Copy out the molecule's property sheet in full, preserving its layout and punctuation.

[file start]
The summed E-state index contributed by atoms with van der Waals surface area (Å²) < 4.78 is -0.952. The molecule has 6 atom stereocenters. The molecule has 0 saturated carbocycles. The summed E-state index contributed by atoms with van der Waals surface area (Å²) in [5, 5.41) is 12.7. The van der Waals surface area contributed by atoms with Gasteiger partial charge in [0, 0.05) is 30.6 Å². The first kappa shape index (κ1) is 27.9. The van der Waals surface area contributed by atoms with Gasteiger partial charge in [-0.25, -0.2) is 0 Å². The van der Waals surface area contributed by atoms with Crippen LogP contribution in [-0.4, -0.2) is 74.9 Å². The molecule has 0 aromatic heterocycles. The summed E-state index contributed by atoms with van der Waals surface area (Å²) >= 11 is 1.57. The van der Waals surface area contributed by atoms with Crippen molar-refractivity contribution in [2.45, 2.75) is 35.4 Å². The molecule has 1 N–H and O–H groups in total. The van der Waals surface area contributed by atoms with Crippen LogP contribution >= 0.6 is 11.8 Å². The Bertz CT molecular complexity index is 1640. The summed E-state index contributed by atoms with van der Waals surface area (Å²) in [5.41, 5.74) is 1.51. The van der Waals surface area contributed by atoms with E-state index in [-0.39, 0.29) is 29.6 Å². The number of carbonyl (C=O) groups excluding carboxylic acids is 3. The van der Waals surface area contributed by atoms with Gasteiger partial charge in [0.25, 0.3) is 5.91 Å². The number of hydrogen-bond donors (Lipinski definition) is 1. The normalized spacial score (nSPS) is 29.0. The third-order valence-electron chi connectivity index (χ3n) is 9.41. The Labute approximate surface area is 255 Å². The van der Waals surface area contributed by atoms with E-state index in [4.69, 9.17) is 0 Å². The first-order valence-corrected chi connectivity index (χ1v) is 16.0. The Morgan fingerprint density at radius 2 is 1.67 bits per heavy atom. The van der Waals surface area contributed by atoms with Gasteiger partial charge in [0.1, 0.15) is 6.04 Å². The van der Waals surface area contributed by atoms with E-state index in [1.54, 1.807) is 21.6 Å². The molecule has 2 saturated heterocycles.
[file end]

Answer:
The summed E-state index contributed by atoms with van der Waals surface area (Å²) < 4.78 is -0.952. The molecule has 6 atom stereocenters. The molecule has 0 saturated carbocycles. The summed E-state index contributed by atoms with van der Waals surface area (Å²) in [5, 5.41) is 12.7. The van der Waals surface area contributed by atoms with Gasteiger partial charge in [0, 0.05) is 30.6 Å². The first kappa shape index (κ1) is 27.9. The van der Waals surface area contributed by atoms with Gasteiger partial charge in [-0.25, -0.2) is 0 Å². The van der Waals surface area contributed by atoms with Crippen LogP contribution in [-0.4, -0.2) is 74.9 Å². The molecule has 0 aromatic heterocycles. The summed E-state index contributed by atoms with van der Waals surface area (Å²) >= 11 is 1.57. The van der Waals surface area contributed by atoms with Crippen molar-refractivity contribution in [2.45, 2.75) is 35.4 Å². The molecule has 1 N–H and O–H groups in total. The van der Waals surface area contributed by atoms with Crippen LogP contribution >= 0.6 is 11.8 Å². The Bertz CT molecular complexity index is 1640. The summed E-state index contributed by atoms with van der Waals surface area (Å²) in [5.41, 5.74) is 1.51. The van der Waals surface area contributed by atoms with E-state index in [-0.39, 0.29) is 29.6 Å². The number of carbonyl (C=O) groups excluding carboxylic acids is 3. The van der Waals surface area contributed by atoms with Gasteiger partial charge in [0.25, 0.3) is 5.91 Å². The number of hydrogen-bond donors (Lipinski definition) is 1. The normalized spacial score (nSPS) is 29.0. The third-order valence-electron chi connectivity index (χ3n) is 9.41. The Labute approximate surface area is 255 Å². The van der Waals surface area contributed by atoms with E-state index in [4.69, 9.17) is 0 Å². The first-order valence-corrected chi connectivity index (χ1v) is 16.0. The Morgan fingerprint density at radius 2 is 1.67 bits per heavy atom. The van der Waals surface area contributed by atoms with Gasteiger partial charge in [0.1, 0.15) is 6.04 Å². The van der Waals surface area contributed by atoms with E-state index in [1.54, 1.807) is 21.6 Å². The molecule has 2 saturated heterocycles.